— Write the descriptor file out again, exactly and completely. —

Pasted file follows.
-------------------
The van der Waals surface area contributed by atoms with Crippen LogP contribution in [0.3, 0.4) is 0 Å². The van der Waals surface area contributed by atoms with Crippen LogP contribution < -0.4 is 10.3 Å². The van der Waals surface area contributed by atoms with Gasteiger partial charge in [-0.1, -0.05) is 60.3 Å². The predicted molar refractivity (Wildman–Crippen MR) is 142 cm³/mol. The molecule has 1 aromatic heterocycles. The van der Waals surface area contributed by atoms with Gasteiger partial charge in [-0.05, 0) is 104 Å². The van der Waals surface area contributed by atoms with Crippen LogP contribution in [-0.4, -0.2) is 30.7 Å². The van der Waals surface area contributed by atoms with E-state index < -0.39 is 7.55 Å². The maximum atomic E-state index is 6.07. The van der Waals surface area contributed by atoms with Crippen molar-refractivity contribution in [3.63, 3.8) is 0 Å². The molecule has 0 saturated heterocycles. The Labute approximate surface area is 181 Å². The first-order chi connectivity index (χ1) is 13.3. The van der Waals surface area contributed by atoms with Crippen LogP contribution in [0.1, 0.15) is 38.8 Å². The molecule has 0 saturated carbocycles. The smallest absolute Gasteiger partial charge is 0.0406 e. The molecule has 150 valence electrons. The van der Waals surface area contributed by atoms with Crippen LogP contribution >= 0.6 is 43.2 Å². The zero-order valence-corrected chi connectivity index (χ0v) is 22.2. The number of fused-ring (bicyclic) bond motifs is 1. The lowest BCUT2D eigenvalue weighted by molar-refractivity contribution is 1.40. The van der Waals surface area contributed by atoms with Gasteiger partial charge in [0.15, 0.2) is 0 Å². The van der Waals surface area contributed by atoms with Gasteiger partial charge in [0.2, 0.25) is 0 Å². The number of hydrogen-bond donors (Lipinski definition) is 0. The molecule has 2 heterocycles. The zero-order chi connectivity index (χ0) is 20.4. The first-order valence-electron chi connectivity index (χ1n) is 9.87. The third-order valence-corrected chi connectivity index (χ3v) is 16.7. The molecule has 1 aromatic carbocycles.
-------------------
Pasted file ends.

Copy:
The van der Waals surface area contributed by atoms with Crippen LogP contribution in [0.3, 0.4) is 0 Å². The van der Waals surface area contributed by atoms with Crippen LogP contribution < -0.4 is 10.3 Å². The van der Waals surface area contributed by atoms with Gasteiger partial charge in [-0.1, -0.05) is 60.3 Å². The predicted molar refractivity (Wildman–Crippen MR) is 142 cm³/mol. The molecule has 1 aromatic heterocycles. The van der Waals surface area contributed by atoms with Gasteiger partial charge in [-0.05, 0) is 104 Å². The van der Waals surface area contributed by atoms with Crippen LogP contribution in [-0.4, -0.2) is 30.7 Å². The van der Waals surface area contributed by atoms with E-state index < -0.39 is 7.55 Å². The maximum atomic E-state index is 6.07. The van der Waals surface area contributed by atoms with Crippen molar-refractivity contribution in [3.63, 3.8) is 0 Å². The molecule has 0 saturated heterocycles. The Labute approximate surface area is 181 Å². The first-order chi connectivity index (χ1) is 13.3. The van der Waals surface area contributed by atoms with Crippen LogP contribution in [0.1, 0.15) is 38.8 Å². The molecule has 0 saturated carbocycles. The smallest absolute Gasteiger partial charge is 0.0406 e. The molecule has 150 valence electrons. The van der Waals surface area contributed by atoms with Crippen LogP contribution >= 0.6 is 43.2 Å². The zero-order valence-corrected chi connectivity index (χ0v) is 22.2. The number of fused-ring (bicyclic) bond motifs is 1. The lowest BCUT2D eigenvalue weighted by molar-refractivity contribution is 1.40. The van der Waals surface area contributed by atoms with Gasteiger partial charge in [0.15, 0.2) is 0 Å². The van der Waals surface area contributed by atoms with Gasteiger partial charge in [0.2, 0.25) is 0 Å². The number of hydrogen-bond donors (Lipinski definition) is 0. The molecule has 2 heterocycles. The zero-order chi connectivity index (χ0) is 20.4. The first-order valence-electron chi connectivity index (χ1n) is 9.87. The third-order valence-corrected chi connectivity index (χ3v) is 16.7. The molecule has 1 aromatic carbocycles.